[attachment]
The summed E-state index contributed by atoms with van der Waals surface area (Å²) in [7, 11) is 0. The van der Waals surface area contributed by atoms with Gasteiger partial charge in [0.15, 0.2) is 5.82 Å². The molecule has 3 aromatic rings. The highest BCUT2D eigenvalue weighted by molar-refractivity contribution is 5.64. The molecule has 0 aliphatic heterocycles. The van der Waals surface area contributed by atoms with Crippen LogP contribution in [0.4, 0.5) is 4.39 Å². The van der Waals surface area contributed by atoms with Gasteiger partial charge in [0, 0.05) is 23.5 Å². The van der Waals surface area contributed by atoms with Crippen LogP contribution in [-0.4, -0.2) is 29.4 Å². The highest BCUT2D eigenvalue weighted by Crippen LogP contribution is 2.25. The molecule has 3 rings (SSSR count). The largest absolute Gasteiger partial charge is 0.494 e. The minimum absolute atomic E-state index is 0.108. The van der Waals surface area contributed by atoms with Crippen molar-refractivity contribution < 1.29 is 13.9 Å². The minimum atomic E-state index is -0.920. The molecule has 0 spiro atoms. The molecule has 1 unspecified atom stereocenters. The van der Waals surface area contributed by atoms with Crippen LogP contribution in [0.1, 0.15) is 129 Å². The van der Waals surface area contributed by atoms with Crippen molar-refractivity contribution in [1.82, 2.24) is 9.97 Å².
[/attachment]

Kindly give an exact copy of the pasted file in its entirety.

The summed E-state index contributed by atoms with van der Waals surface area (Å²) in [7, 11) is 0. The van der Waals surface area contributed by atoms with Gasteiger partial charge in [0.15, 0.2) is 5.82 Å². The molecule has 3 aromatic rings. The highest BCUT2D eigenvalue weighted by molar-refractivity contribution is 5.64. The molecule has 0 aliphatic heterocycles. The van der Waals surface area contributed by atoms with Crippen LogP contribution in [0.4, 0.5) is 4.39 Å². The van der Waals surface area contributed by atoms with Gasteiger partial charge in [0, 0.05) is 23.5 Å². The van der Waals surface area contributed by atoms with Crippen LogP contribution in [-0.4, -0.2) is 29.4 Å². The highest BCUT2D eigenvalue weighted by Crippen LogP contribution is 2.25. The molecule has 3 rings (SSSR count). The largest absolute Gasteiger partial charge is 0.494 e. The minimum absolute atomic E-state index is 0.108. The van der Waals surface area contributed by atoms with Crippen molar-refractivity contribution < 1.29 is 13.9 Å². The minimum atomic E-state index is -0.920. The molecule has 0 spiro atoms. The molecule has 1 unspecified atom stereocenters. The van der Waals surface area contributed by atoms with Crippen LogP contribution in [0.1, 0.15) is 129 Å². The van der Waals surface area contributed by atoms with Crippen molar-refractivity contribution in [1.82, 2.24) is 9.97 Å².